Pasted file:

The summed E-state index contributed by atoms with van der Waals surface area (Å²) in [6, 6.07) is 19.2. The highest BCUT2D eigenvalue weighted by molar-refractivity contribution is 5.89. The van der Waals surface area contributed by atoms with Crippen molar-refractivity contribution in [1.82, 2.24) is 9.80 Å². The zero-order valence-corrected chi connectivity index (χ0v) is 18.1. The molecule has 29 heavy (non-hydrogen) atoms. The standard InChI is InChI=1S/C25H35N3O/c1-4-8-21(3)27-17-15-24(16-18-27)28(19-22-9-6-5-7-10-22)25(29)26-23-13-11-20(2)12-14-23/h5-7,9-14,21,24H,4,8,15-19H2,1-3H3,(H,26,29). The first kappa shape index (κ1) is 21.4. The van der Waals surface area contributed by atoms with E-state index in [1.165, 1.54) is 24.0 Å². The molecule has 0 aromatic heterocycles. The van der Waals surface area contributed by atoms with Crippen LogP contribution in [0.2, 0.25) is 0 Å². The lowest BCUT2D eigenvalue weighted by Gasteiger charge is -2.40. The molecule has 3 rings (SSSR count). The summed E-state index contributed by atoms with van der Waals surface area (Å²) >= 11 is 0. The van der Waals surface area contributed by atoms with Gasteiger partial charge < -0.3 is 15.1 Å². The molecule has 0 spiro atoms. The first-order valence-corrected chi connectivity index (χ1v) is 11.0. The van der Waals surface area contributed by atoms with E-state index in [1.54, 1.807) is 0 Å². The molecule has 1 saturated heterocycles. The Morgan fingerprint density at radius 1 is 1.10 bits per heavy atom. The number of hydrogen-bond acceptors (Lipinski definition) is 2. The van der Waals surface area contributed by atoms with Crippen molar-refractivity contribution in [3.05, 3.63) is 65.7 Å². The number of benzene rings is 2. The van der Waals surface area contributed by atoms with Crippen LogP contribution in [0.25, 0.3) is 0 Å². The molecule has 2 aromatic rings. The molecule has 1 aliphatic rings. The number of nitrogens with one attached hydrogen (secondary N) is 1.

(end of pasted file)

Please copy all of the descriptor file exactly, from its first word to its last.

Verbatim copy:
The summed E-state index contributed by atoms with van der Waals surface area (Å²) in [6, 6.07) is 19.2. The highest BCUT2D eigenvalue weighted by molar-refractivity contribution is 5.89. The van der Waals surface area contributed by atoms with Crippen molar-refractivity contribution in [1.82, 2.24) is 9.80 Å². The zero-order valence-corrected chi connectivity index (χ0v) is 18.1. The molecule has 29 heavy (non-hydrogen) atoms. The standard InChI is InChI=1S/C25H35N3O/c1-4-8-21(3)27-17-15-24(16-18-27)28(19-22-9-6-5-7-10-22)25(29)26-23-13-11-20(2)12-14-23/h5-7,9-14,21,24H,4,8,15-19H2,1-3H3,(H,26,29). The first kappa shape index (κ1) is 21.4. The van der Waals surface area contributed by atoms with E-state index in [1.165, 1.54) is 24.0 Å². The molecule has 0 aromatic heterocycles. The van der Waals surface area contributed by atoms with Crippen LogP contribution in [0.2, 0.25) is 0 Å². The lowest BCUT2D eigenvalue weighted by Gasteiger charge is -2.40. The molecule has 3 rings (SSSR count). The summed E-state index contributed by atoms with van der Waals surface area (Å²) >= 11 is 0. The van der Waals surface area contributed by atoms with Gasteiger partial charge < -0.3 is 15.1 Å². The molecule has 0 spiro atoms. The first-order valence-corrected chi connectivity index (χ1v) is 11.0. The van der Waals surface area contributed by atoms with E-state index in [1.54, 1.807) is 0 Å². The molecule has 1 saturated heterocycles. The Morgan fingerprint density at radius 1 is 1.10 bits per heavy atom. The number of hydrogen-bond acceptors (Lipinski definition) is 2. The van der Waals surface area contributed by atoms with Crippen molar-refractivity contribution in [3.05, 3.63) is 65.7 Å². The number of benzene rings is 2. The van der Waals surface area contributed by atoms with Crippen LogP contribution in [0.25, 0.3) is 0 Å². The molecule has 2 aromatic rings. The molecule has 1 aliphatic rings. The number of nitrogens with one attached hydrogen (secondary N) is 1.